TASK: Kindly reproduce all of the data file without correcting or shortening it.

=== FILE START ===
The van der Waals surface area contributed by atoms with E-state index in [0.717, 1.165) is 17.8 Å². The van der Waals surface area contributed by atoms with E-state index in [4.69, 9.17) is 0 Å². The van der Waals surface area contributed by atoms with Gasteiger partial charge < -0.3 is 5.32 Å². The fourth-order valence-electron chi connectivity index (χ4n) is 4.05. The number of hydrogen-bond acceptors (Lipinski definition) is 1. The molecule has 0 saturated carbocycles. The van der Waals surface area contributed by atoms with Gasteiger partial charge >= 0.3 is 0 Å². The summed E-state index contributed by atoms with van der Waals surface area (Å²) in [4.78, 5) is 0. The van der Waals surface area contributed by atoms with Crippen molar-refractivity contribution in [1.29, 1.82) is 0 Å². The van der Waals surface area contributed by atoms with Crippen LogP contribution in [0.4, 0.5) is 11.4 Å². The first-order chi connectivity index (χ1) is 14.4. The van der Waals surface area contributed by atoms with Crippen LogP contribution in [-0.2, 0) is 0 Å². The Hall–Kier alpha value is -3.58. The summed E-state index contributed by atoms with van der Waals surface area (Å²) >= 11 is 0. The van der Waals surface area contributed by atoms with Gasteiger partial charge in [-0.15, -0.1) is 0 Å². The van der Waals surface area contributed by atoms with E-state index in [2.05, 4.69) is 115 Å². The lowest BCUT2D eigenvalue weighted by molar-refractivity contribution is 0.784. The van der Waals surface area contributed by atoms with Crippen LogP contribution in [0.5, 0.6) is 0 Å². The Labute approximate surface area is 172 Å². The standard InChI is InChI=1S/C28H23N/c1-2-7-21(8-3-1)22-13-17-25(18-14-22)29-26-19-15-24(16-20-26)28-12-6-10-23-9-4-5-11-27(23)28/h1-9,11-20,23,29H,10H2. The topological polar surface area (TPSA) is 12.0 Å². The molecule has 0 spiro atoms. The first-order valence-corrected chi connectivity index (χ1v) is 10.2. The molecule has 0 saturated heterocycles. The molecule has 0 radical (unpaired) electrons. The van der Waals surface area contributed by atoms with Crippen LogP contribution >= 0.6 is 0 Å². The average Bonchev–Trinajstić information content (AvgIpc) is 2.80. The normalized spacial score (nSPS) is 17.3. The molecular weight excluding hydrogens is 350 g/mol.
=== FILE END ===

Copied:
The van der Waals surface area contributed by atoms with E-state index in [0.717, 1.165) is 17.8 Å². The van der Waals surface area contributed by atoms with E-state index in [4.69, 9.17) is 0 Å². The van der Waals surface area contributed by atoms with Gasteiger partial charge < -0.3 is 5.32 Å². The fourth-order valence-electron chi connectivity index (χ4n) is 4.05. The number of hydrogen-bond acceptors (Lipinski definition) is 1. The molecule has 0 saturated carbocycles. The van der Waals surface area contributed by atoms with Gasteiger partial charge >= 0.3 is 0 Å². The summed E-state index contributed by atoms with van der Waals surface area (Å²) in [4.78, 5) is 0. The van der Waals surface area contributed by atoms with Crippen molar-refractivity contribution in [1.29, 1.82) is 0 Å². The van der Waals surface area contributed by atoms with Crippen LogP contribution in [0.4, 0.5) is 11.4 Å². The first-order chi connectivity index (χ1) is 14.4. The van der Waals surface area contributed by atoms with Crippen LogP contribution in [-0.2, 0) is 0 Å². The Hall–Kier alpha value is -3.58. The summed E-state index contributed by atoms with van der Waals surface area (Å²) >= 11 is 0. The van der Waals surface area contributed by atoms with Gasteiger partial charge in [-0.15, -0.1) is 0 Å². The van der Waals surface area contributed by atoms with E-state index in [2.05, 4.69) is 115 Å². The lowest BCUT2D eigenvalue weighted by molar-refractivity contribution is 0.784. The van der Waals surface area contributed by atoms with Crippen LogP contribution in [0.5, 0.6) is 0 Å². The Labute approximate surface area is 172 Å². The standard InChI is InChI=1S/C28H23N/c1-2-7-21(8-3-1)22-13-17-25(18-14-22)29-26-19-15-24(16-20-26)28-12-6-10-23-9-4-5-11-27(23)28/h1-9,11-20,23,29H,10H2. The topological polar surface area (TPSA) is 12.0 Å². The molecule has 0 spiro atoms. The first-order valence-corrected chi connectivity index (χ1v) is 10.2. The molecule has 0 saturated heterocycles. The molecule has 0 radical (unpaired) electrons. The van der Waals surface area contributed by atoms with Crippen LogP contribution >= 0.6 is 0 Å². The average Bonchev–Trinajstić information content (AvgIpc) is 2.80. The normalized spacial score (nSPS) is 17.3. The molecular weight excluding hydrogens is 350 g/mol.